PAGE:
concrete floor sealing

Consider the patch of concrete floor shown at
http://www.cogsci.ed.ac.uk/~richard/concretefloor.jpg
It's on the ground floor (which is below ground level at the front) of a Victorian house. The dark brown and blue patches are bits of underlay rubber that have stuck to the floor.
Am I right in thinking that the thin rubbery surface on most of the floor is intended to seal against damp? And that its absence in places would explain a patch of mould on the carpet? It was under a chest of drawers.
The exposed parts don't *feel* damp.
-- Richard
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Richard Tobin wrote:

you can check if there is any damp by putting down a sheet of newspaper and then polythene on top. weight it down and leave for a few days. if the floor is dry, the paper will stay crisp. if it is limp or wet then you don't have adequate damp proofing.
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On Thursday 24 October 2013 14:53 Richard Tobin wrote in uk.d-i-y:

No - I think that was solvent adhesive used at some point to stick vinyl or lino down. I had the same.

That's a poor metric - take a 50cm square sheet of plastic, ideally clear and tape it down over the test area.
Leave for 2-3 days - damp will be very obvious as condensation underside the plastic.
What covering are you planning on laying?

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There certainly seems to be some amount of damp - elsewhere on the lower floor paint has peeled off the cement skirting, and where a board was left leaning against a wall for months the surface (I think it's painted wallpaper) has come loose.

That seems very likely.
The question is, what to do? The dampness has not been enough to cause any mould before, at least in the last 15 years. Should I just turn up the heating and try to improve ventilation?
Do you agree with the other poster that the rubbery coating is old glue rather than a seal?
-- Richard
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I think it's my preferred course too...
Thanks to you and all the others who commented.
-- Richard
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On Fri, 25 Oct 2013 14:40:00 +0100, Phil L wrote:

I'm not sure if the stuff sold as garage floor paint has sealing properties - I'd expect that it would, simply because there are surely lots of garages out there with concrete floors that aren't insulated and have no DPM.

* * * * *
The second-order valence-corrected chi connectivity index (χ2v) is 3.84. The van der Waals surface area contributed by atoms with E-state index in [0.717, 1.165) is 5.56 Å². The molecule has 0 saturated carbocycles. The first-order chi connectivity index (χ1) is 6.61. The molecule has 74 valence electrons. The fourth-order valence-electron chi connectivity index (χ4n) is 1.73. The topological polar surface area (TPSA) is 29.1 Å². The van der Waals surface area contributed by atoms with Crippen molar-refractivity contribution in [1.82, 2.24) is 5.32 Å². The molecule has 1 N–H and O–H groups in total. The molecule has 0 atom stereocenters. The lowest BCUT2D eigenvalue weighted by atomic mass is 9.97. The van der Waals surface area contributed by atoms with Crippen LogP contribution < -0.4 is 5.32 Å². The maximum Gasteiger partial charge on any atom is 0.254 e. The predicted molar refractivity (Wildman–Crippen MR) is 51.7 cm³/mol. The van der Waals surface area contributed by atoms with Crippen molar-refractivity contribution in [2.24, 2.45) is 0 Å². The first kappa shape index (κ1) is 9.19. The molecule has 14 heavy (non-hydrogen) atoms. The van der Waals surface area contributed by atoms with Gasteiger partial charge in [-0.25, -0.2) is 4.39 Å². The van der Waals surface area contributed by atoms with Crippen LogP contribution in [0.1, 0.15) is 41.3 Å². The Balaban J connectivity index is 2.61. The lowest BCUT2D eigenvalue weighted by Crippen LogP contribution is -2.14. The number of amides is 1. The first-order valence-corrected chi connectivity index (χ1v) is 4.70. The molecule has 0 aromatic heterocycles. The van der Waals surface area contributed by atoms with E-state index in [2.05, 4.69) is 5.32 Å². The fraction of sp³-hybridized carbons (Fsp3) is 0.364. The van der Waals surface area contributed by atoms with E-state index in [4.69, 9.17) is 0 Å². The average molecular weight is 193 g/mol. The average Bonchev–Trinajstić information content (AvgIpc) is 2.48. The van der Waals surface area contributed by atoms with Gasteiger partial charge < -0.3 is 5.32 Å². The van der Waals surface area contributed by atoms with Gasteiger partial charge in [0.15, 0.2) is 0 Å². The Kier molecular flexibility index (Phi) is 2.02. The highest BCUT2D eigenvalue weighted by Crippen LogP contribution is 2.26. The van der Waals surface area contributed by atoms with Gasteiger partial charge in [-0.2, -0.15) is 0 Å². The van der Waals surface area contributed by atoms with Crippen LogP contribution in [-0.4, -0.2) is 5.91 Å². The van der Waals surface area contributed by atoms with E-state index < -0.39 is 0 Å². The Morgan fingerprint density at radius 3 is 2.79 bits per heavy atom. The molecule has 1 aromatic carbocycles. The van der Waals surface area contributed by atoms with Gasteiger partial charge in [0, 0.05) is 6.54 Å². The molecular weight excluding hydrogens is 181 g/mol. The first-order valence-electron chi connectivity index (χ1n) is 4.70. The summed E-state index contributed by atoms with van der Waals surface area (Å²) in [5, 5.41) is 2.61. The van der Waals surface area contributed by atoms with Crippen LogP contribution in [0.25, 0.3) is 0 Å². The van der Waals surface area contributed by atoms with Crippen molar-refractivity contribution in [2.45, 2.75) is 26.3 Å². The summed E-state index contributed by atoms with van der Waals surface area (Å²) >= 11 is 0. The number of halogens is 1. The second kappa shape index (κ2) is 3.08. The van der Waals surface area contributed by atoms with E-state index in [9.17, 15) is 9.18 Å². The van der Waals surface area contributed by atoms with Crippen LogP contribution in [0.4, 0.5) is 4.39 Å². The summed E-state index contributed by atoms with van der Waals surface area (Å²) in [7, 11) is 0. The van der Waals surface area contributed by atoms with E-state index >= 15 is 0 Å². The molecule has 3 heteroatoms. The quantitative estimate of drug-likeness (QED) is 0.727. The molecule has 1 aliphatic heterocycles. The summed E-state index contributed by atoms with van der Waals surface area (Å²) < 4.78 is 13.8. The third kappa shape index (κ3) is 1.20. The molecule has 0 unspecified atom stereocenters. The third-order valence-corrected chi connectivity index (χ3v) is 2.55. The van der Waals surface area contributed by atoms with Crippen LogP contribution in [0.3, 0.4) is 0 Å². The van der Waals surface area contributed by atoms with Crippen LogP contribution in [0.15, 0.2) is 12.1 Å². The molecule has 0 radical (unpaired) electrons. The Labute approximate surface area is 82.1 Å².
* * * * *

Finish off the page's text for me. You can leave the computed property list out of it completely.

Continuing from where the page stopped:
There's also the latex basement wall paint which is designed to seal cracks, but IME it's crap even on walls, so I don't know how well it would work on a floor (with some sort of carpeting or whatnot over the top to reduce damage, obviously).
Oh, they do epoxy garage floor covering stuff this side of the Pond, too - IIRC it's two cans that you mix prior to application, along with a bag of flakes to make it less slippery to walk on. It's quite expensive (about 3x the cost of "garage floor paint" cans) - however, I don't think it's been available in DIY stores for that long, so maybe it's one of those things that will come down in price in a year or two.
cheers
Jules
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On Saturday 26 October 2013 21:01 Jules Richardson wrote in uk.d-i-y:

http://www.directflooringcentre.co.uk/accessories/other-local/f-ball-stopgap-f75-5kg
That's a "proper" epoxy DPM - I've used it - it works and is easy to apply (but you have to be quick which is not difficult if you get everything prepped, clear and ready beforehand.
Best applied with a roller on a long pole so you can apply whilst standing.
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On 24/10/2013 14:53, Richard Tobin wrote:

Just looks like flooring cover adhesive to me Anti-damp treatements are either bitumen form providing a rubber barrier, or a 'soaked in' clear surface treatemnet.
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On 23/02/14 15:17, Rick Hughes wrote:

Missed one - you can also apply an epoxy DPM as I did on one room with a shot damp proof layer. Personally I'd rate the epoxy as the best. See f-ball.co.uk for various products and guide notes.
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